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Along railway tracks, mystery death of mother and a child

On Wednesday, the GRP in Uttar Pradesh booked Iqbal and Izhaar. But back home in Jhakra Village of West Champaran district in Bihar, the duo claimed they were not on the train.

Written by Santosh Singh , Avaneesh Mishra |
Updated: October 27, 2017 1:18:07 pm
sitapur, sitapur train deaths, Indian railways, Railway accidents, railway tracks, woman thrown off train, girls thrown off train, india news, indian express news Izhaar and Iqbal, accused of pushing the woman and girls off the train, claim they were not on the train. (Source: Express Photo/Santosh Singh)

First, a six-year-old girl, Munni, was found dead along the railway tracks in Sitapur, in Uttar Pradesh, on Tuesday. Near her were her injured sisters Anbul, 7, and Saleeba, 4. A day later, their mother, Afreen, 40, was found dead around 50 km away near the tracks in Maigalganj area of Lakhimpur Kheri district. Her 11-year-old daughter, Rabiya, was found unconscious with severe injuries near the tracks in Mahmudabad area.

The woman and her daughters were reported to have been pushed off the Amritsar-Saharsa Jan Seva Express. According to the Government Railway Police (GRP), Anbul said they had boarded the train from Ludhiana with their father Iddu, Afreen’s cousin Iqbal and his friend Izhaar. Anbul reportedly told them that Iqbal and Izhaar had pushed them out of the moving train, and she saw their father “crying”.

On Wednesday, the GRP in Uttar Pradesh booked Iqbal and Izhaar. But back home in Jhakra Village of West Champaran district in Bihar, the duo claimed they were not on the train. “Ask any of the villagers. They will tell you we were here all along. There is some conspiracy here. Anyway, we are not running away. We will wait for the police to come,” said Iqbal, who drives a tractor. “It looks like the girls are naming us to save Iddu,” he said.

“I do not know why the girls named us. We were on good terms with Iddu too,” said Izhaar, a farmer. Ashok Verma, Circle Officer, GRP, Lucknow, said they had booked the duo based on Anbul’s statement, “though she has been changing her statements frequently”. “Initially she told reporters that her father pushed her out of the train, but later she changed her version and alleged that her maternal uncle, Iqbal, and his friend, Izhaar, threw them out of the train,” said Verma.

On why Iddu had not been named in the FIR, Verma said, “The girl is now sticking to her statement that her maternal uncle and his friend threw them out.” He added that a GRP team was in Bihar and he was “yet to get complete details”. While police said Anbul told them that her brother, Layeem Ansari, 8, was also on the train with them, villagers in Jhakra said Iddu and Afreen had five daughters, no sons. Iddu and his fifth child remain untraceable.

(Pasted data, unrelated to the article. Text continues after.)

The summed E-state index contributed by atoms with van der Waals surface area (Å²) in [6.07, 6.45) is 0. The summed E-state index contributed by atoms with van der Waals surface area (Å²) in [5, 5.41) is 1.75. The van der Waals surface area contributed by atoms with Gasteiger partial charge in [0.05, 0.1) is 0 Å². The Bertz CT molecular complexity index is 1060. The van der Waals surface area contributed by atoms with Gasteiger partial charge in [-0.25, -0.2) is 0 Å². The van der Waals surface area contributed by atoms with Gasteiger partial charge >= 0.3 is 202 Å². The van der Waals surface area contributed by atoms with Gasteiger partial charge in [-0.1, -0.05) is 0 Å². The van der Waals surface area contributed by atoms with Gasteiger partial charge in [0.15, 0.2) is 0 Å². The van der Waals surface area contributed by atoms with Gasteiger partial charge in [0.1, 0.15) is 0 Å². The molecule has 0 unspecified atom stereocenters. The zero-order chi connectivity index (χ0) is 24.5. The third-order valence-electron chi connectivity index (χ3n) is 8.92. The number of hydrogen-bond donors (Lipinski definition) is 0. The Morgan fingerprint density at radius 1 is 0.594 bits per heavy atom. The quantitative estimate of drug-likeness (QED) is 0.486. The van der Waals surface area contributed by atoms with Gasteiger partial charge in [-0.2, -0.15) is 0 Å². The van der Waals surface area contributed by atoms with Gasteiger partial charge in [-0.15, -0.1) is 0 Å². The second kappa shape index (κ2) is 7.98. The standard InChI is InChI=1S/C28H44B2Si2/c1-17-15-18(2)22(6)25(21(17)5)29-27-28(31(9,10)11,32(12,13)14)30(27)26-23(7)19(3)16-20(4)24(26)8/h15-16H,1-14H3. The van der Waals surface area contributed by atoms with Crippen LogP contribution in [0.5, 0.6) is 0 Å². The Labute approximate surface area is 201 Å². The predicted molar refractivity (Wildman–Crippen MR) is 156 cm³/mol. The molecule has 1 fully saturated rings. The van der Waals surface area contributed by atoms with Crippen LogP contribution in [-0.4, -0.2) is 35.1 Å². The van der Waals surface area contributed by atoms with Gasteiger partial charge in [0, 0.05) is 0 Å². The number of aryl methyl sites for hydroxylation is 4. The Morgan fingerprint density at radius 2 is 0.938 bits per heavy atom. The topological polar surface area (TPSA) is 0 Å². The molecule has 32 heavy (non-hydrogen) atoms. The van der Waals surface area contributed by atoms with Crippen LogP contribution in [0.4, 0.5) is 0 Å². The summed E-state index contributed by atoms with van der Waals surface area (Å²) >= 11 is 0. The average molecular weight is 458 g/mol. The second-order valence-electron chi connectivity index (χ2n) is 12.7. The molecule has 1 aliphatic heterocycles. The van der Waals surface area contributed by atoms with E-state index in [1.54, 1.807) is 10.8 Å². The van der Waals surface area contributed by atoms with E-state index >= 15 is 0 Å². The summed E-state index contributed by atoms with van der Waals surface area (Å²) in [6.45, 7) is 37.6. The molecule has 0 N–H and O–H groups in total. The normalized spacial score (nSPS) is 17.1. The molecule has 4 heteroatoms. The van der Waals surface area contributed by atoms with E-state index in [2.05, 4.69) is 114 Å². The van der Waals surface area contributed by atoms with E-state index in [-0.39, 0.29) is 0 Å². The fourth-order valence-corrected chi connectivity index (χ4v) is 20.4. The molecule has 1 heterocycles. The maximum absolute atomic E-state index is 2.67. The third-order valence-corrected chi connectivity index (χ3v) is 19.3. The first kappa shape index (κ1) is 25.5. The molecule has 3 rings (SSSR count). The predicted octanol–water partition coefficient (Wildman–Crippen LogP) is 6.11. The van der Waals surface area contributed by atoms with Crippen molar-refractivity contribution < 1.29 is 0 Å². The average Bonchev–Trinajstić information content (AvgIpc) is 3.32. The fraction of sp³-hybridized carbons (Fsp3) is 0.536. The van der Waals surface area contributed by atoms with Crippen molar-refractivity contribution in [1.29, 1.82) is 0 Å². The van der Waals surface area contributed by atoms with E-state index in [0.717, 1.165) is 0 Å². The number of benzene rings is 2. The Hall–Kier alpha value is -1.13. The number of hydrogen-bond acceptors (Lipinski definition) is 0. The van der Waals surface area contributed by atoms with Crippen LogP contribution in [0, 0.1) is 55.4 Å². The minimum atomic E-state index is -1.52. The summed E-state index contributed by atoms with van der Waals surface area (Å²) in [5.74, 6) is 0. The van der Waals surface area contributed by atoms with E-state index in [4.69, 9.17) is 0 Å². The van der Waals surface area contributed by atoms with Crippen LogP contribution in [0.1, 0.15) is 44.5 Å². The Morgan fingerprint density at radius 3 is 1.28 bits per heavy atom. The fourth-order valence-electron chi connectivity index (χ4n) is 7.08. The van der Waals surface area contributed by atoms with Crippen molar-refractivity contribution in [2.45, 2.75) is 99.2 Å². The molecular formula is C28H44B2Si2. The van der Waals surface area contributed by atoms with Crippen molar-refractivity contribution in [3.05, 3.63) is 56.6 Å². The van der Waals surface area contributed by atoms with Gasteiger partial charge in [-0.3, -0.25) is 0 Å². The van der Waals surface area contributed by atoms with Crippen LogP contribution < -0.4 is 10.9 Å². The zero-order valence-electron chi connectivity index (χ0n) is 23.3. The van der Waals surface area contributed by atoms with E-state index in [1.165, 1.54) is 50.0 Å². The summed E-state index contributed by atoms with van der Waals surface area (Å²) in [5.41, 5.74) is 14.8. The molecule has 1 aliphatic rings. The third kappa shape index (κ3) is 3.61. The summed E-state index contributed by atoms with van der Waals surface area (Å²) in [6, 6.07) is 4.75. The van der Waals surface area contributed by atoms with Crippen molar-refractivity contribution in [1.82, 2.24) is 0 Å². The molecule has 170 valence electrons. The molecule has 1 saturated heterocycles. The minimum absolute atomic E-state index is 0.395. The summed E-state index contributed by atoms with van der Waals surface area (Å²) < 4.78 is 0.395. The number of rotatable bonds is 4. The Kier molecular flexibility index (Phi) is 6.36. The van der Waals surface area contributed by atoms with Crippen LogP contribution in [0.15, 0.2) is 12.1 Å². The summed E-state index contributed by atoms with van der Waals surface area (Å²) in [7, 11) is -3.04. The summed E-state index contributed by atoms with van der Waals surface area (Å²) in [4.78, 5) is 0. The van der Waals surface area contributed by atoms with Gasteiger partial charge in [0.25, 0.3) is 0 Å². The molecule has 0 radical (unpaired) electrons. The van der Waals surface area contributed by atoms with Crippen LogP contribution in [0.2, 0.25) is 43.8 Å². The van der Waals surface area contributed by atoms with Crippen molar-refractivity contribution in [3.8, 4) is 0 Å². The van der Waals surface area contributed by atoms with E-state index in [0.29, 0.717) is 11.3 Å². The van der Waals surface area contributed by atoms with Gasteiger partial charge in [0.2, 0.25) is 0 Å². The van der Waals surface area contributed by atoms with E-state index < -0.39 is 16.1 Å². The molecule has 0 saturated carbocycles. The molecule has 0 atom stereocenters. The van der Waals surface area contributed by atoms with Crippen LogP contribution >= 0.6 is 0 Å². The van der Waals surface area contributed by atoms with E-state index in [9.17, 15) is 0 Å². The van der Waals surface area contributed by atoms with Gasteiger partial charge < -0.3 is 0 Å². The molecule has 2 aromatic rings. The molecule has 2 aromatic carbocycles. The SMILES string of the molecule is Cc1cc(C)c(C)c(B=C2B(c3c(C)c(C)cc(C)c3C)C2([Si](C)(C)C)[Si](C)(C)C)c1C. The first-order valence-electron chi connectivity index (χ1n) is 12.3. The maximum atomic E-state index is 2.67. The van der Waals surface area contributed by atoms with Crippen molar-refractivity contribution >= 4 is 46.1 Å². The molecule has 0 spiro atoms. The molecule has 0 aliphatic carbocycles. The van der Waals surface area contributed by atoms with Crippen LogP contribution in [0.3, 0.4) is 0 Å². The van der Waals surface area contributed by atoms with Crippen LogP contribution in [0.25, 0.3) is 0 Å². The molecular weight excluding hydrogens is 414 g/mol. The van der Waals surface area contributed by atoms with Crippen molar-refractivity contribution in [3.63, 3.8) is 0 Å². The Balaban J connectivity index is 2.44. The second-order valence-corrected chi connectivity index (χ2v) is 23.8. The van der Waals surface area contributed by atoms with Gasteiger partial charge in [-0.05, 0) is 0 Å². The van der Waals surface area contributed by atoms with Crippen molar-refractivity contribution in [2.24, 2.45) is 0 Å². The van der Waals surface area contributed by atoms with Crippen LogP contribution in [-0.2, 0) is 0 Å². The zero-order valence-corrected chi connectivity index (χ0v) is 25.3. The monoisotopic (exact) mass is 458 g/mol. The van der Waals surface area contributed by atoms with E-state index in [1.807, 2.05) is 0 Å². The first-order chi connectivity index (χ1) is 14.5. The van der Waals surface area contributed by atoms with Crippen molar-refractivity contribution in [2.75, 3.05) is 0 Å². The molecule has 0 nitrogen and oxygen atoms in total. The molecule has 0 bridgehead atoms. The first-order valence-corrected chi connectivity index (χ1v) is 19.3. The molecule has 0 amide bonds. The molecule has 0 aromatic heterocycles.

Villagers said Iddu, 45, worked as a mason in Jammu and Kashmir, and occasionally visited his family in Jhakra. They expressed surprise that the family was reported to be on a Saharsa-bound train on October 23. “How can that be possible? On October 23, they took a train from here to J&K. Iddu had come to the village the previous day and on October 23, he took Afreen and their children with him. This was the first time he was taking his family to his workplace and they were very excited,” said Saira Khatoon, a relative of Afreen’s.

Iddu, a resident of Paharpur, 5 km from Jhakra, had married Afreen about 17 years ago. Six years ago, Iddu sold his small plot of land in his village and moved in with his wife’s family in Jhakra. “The family shared a two-room house with Afreen’s mother and brother. The girls went to the government school in the village. Iddu was mostly in J&K, and there would be months when he sent no money to his family. Afreen would then borrow and beg from neighbours to feed her daughters,” said Ameena Khatoon, a neighbour, adding that though Afreen’s mother had a ration card, Iddu’s family didn’t have one since they had no address proof in the village.

Afreen’s mother Rabiya Khatoon and brother Ishekhar Ansari, 14, were visiting Rabiya’s family in a neighbouring village. As villagers sat around in groups discussing the incident, Mohammed Salim, an elderly villager, said, “We don’t understand. Why would anyone throw Iddu’s daughters off the train? And even if somebody did, what was he doing?” These are questions that remain unanswered.

“We are not sure what exactly happened. There might be a possibility that Iddu could also be a victim and some other person is involved. But what makes him a suspect is that if such an incident had happened, why didn’t he contact the police,” said Saumitra Yadav, SP, GRP, Lucknow. He said they were trying to trace Iddu and his fifth child, and their photographs had been sent to all the GRP stations. Yadav said they had been informed that both Iqbal and Izhaar were in the village, and the duo would be taken into custody.

According to Yadav, Rabiya told the police that Iddu, Afreen and their daughters had boarded the Darbhanga-Amritsar Jan Nayak Express at Jagdishpur railway station on Monday. He said they had also received information that Iqbal and Izhaar had not accompanied the family, but these details would have to be verified.

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